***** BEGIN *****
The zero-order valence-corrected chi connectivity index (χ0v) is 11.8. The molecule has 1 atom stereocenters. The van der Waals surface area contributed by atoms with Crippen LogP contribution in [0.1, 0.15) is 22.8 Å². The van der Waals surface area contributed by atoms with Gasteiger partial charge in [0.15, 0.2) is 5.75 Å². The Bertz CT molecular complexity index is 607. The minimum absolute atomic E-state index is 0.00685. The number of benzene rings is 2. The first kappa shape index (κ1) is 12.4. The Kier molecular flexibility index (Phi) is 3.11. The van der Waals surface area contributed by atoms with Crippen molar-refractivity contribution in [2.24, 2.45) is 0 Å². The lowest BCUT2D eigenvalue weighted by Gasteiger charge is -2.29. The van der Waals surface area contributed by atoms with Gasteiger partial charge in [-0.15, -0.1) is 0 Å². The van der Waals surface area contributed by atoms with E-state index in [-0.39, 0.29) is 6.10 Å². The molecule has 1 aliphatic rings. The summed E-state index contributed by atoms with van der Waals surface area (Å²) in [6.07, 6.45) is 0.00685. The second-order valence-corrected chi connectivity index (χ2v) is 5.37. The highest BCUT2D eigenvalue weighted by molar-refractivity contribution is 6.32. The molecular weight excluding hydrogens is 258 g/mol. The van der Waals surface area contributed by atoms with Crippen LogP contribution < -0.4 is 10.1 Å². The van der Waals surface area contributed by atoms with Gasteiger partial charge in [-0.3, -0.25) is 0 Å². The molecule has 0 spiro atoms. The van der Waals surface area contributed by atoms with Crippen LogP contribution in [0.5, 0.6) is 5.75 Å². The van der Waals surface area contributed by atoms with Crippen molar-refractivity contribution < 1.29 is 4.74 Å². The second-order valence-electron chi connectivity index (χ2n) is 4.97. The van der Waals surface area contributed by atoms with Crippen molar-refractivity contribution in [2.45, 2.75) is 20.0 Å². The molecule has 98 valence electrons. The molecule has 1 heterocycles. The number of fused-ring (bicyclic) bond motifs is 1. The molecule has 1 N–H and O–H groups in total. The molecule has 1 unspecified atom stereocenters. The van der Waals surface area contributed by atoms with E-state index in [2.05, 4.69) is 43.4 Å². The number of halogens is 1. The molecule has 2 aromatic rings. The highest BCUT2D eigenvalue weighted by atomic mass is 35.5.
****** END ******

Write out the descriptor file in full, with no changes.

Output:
The zero-order valence-corrected chi connectivity index (χ0v) is 11.8. The molecule has 1 atom stereocenters. The van der Waals surface area contributed by atoms with Crippen LogP contribution in [0.1, 0.15) is 22.8 Å². The van der Waals surface area contributed by atoms with Gasteiger partial charge in [0.15, 0.2) is 5.75 Å². The Bertz CT molecular complexity index is 607. The minimum absolute atomic E-state index is 0.00685. The number of benzene rings is 2. The first kappa shape index (κ1) is 12.4. The Kier molecular flexibility index (Phi) is 3.11. The van der Waals surface area contributed by atoms with Crippen molar-refractivity contribution in [2.24, 2.45) is 0 Å². The lowest BCUT2D eigenvalue weighted by Gasteiger charge is -2.29. The van der Waals surface area contributed by atoms with Gasteiger partial charge in [-0.15, -0.1) is 0 Å². The van der Waals surface area contributed by atoms with E-state index in [-0.39, 0.29) is 6.10 Å². The molecule has 1 aliphatic rings. The summed E-state index contributed by atoms with van der Waals surface area (Å²) in [6.07, 6.45) is 0.00685. The second-order valence-corrected chi connectivity index (χ2v) is 5.37. The highest BCUT2D eigenvalue weighted by molar-refractivity contribution is 6.32. The molecular weight excluding hydrogens is 258 g/mol. The van der Waals surface area contributed by atoms with Crippen LogP contribution < -0.4 is 10.1 Å². The van der Waals surface area contributed by atoms with Gasteiger partial charge in [-0.3, -0.25) is 0 Å². The molecule has 0 spiro atoms. The van der Waals surface area contributed by atoms with Crippen LogP contribution in [0.5, 0.6) is 5.75 Å². The van der Waals surface area contributed by atoms with Crippen molar-refractivity contribution < 1.29 is 4.74 Å². The second-order valence-electron chi connectivity index (χ2n) is 4.97. The van der Waals surface area contributed by atoms with Crippen molar-refractivity contribution in [2.45, 2.75) is 20.0 Å². The molecule has 98 valence electrons. The molecule has 1 heterocycles. The number of fused-ring (bicyclic) bond motifs is 1. The molecule has 1 N–H and O–H groups in total. The molecule has 1 unspecified atom stereocenters. The van der Waals surface area contributed by atoms with E-state index in [2.05, 4.69) is 43.4 Å². The number of halogens is 1. The molecule has 2 aromatic rings. The highest BCUT2D eigenvalue weighted by atomic mass is 35.5.